By Greg Ninness
The Government’s plan to build 3000 – 4000 affordable homes adjacent to the Unitec campus at Mt Albert in Auckland has not been out of the headlines since it was announced two weeks ago, but so far the only dirt that’s been moved for the project has been the mud being slung by its detractors.
The project is the first stage of Labour’s KiwiBuild scheme, which aims to build 100,000 affordable homes over the next 10 years, so it was inevitable that such an ambitious policy would be drawn into the political mire.
The main claim made by those opposed to the scheme is that the site is too small to accommodate 3000 – 4000 homes, and more recently, that if that many homes were built, they would probably be so small that the banks would be reluctant to provide mortgages to people wanting to buy them.
So how do the numbers stack up?
It could be next year before definitive plans for the project are finalised, but what we do know is that much of the planning for urban densification in Auckland has been based on providing low-to-medium rise terraced housing or apartment blocks 3-5 storeys high.
So it’s probably a reasonably safe bet that that type of housing will form a significant part of the Mt Albert project.
Because the government wants to keep the housing affordable for first home buyers, individual properties are unlikely to be large, but that doesn’t mean they need to be tiny either.
If you assume a basic footprint of 50 square metres per unit in blocks that are three levels high, you would be able to get a 100 square metre, two bedroom unit on two levels, with a 50 square metre one bedroom unit above or below it, on 50 square metres of land.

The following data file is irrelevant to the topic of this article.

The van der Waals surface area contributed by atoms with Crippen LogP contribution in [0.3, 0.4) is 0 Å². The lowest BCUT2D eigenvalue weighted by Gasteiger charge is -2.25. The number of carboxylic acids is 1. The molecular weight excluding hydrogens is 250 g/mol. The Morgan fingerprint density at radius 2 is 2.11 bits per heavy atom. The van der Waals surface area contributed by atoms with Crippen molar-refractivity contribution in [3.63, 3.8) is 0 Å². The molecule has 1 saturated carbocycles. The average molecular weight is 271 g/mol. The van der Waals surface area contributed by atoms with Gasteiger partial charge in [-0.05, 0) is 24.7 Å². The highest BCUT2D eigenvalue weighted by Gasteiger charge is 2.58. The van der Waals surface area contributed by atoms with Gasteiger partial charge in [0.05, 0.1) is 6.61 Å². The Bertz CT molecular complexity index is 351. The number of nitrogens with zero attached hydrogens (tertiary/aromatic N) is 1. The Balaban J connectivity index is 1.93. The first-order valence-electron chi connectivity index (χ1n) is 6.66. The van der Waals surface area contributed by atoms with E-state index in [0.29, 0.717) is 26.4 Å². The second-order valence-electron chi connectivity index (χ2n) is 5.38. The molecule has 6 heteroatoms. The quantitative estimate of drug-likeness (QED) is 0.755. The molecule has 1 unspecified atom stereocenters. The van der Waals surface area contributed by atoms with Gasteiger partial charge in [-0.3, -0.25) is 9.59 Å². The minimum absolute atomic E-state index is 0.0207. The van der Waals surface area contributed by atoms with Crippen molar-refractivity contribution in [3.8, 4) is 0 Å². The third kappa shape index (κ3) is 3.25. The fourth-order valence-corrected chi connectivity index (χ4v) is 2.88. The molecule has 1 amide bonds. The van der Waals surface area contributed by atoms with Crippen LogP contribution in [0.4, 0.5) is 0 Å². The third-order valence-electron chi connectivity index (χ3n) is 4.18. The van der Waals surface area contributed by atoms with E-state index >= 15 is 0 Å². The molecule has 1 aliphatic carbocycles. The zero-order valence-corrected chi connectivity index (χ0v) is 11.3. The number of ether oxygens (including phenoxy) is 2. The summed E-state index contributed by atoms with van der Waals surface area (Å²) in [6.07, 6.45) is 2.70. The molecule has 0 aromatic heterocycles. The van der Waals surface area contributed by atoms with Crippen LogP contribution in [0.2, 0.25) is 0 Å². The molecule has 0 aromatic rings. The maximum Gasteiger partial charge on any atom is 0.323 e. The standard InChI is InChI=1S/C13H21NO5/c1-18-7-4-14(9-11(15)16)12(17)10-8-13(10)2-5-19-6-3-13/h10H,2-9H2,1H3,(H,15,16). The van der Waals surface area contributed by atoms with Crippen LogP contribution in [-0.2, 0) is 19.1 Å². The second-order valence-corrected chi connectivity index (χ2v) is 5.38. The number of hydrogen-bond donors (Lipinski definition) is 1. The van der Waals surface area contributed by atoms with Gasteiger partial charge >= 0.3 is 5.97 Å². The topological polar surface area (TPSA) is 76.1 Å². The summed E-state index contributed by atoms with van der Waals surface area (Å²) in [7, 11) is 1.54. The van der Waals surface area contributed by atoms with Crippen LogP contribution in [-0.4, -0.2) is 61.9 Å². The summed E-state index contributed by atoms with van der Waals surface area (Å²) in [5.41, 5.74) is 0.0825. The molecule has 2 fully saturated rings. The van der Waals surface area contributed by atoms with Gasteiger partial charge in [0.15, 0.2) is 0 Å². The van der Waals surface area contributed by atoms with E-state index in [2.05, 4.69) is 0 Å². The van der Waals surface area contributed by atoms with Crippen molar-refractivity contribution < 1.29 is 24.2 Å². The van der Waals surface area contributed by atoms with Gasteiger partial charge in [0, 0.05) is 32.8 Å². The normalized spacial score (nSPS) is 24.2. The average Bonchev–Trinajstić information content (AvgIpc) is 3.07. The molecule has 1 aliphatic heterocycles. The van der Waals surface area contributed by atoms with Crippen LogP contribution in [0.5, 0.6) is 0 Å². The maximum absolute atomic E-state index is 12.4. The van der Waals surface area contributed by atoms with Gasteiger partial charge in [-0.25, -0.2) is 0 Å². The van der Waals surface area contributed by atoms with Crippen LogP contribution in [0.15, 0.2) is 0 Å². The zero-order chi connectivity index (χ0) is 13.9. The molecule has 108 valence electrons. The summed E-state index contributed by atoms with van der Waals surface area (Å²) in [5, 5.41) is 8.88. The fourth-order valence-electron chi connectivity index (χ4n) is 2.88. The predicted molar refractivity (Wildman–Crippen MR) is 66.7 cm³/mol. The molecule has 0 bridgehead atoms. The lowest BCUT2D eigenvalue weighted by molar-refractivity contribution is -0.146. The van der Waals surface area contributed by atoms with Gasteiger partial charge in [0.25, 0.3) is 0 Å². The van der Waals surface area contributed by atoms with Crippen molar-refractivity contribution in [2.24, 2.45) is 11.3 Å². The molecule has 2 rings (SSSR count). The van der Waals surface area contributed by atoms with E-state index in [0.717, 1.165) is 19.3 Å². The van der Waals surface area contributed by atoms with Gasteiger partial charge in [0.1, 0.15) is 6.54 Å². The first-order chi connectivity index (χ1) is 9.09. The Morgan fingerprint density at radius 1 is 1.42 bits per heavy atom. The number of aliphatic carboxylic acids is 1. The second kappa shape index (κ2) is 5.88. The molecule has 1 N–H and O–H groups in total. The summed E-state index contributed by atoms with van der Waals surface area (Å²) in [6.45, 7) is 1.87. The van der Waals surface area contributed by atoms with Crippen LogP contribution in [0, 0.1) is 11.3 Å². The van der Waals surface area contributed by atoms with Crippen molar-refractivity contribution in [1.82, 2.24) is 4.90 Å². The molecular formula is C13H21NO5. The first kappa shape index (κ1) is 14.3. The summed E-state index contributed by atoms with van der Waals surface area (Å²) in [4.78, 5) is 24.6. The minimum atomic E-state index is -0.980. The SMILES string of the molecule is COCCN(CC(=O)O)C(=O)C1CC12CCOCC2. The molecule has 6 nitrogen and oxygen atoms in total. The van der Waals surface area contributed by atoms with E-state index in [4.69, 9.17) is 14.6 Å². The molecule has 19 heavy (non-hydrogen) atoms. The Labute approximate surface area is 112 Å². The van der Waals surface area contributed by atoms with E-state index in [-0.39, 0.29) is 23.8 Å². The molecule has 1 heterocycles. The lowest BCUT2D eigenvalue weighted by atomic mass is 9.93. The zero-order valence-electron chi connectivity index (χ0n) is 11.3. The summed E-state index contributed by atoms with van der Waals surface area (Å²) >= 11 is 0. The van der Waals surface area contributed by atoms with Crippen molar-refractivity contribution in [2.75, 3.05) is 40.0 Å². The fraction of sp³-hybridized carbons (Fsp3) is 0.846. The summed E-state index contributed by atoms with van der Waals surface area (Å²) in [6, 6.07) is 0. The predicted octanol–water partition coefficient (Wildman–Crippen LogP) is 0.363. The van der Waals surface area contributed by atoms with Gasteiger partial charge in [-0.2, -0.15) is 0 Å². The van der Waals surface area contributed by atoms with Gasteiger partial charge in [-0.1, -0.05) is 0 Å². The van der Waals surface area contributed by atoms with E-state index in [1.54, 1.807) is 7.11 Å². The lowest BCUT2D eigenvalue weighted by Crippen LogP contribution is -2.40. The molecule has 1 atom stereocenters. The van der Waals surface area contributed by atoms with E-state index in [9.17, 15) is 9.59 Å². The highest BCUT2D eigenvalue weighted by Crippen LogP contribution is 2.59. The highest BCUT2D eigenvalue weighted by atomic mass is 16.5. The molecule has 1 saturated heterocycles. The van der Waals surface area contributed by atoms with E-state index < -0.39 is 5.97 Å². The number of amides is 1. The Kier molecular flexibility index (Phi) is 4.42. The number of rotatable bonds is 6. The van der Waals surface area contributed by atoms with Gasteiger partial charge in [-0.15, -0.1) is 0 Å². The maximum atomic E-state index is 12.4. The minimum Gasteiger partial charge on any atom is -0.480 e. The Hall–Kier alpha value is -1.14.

Parking could be in the basement.
Using that template, 3000 units (1500 x I bedroom and 1500 x 2 bedroom) would require 75,000 square metres of land.
If 4000 units were built, split evenly between one and two bedroom units, they would take up 100,000 square metres.
The entire site covers 29 hectares or 290,000 square metres.
So under the above scenario, the buildings would occupy between 26% and 34% of the entire site, or roughly a quarter to a third.
If the height of the buildings was increased to five storeys, which would allow say 2 x 2 bedroom units and 1 x 1 bedroom unit per 50 square metres, then the amount of land needed for the buildings would reduce to 50,000 square metres for 3000 units and 66,700 square metres for 4000 units, or between 17% and 23% of the entire site.
Therefore the idea of fitting 3000 to 4000 units may not be as much as a stretch as some people have been making out and they would not need to be shoeboxes.
Nor would they be slums.
There are plenty of good quality two bedroom apartments already built in Auckland that are under 100 square metres, and plenty of one bedroom ones that are less than 50 square metres.
And when they come up for re-sale they tend to be bought more by owner-occupiers than investors looking to rent them out.
Which means there’s already a proven demand for this type of property in Auckland, and it is increasingly gaining acceptance among home buyers.
But what about the banks – would they be willing to provide mortgages to people wanting to buy them?
You bet they would.
We know that because they already are.
Individual banks may from time to time tighten their lending criteria for apartments, but provided they have a minimum floor area of 40 square metres and aren’t leaky, leasehold or being purchased as an investment, then in most cases standard mortgage lending conditions will apply.
If 3000 units are built and the average amount buyers need to borrow to purchase one is $450,000, that’s potentially $1.35 billion in new mortgage lending for the banks from this one project.
If 4000 units are built that would grow to $1.8 billion.
The banks will be falling over themselves to shovel it out.
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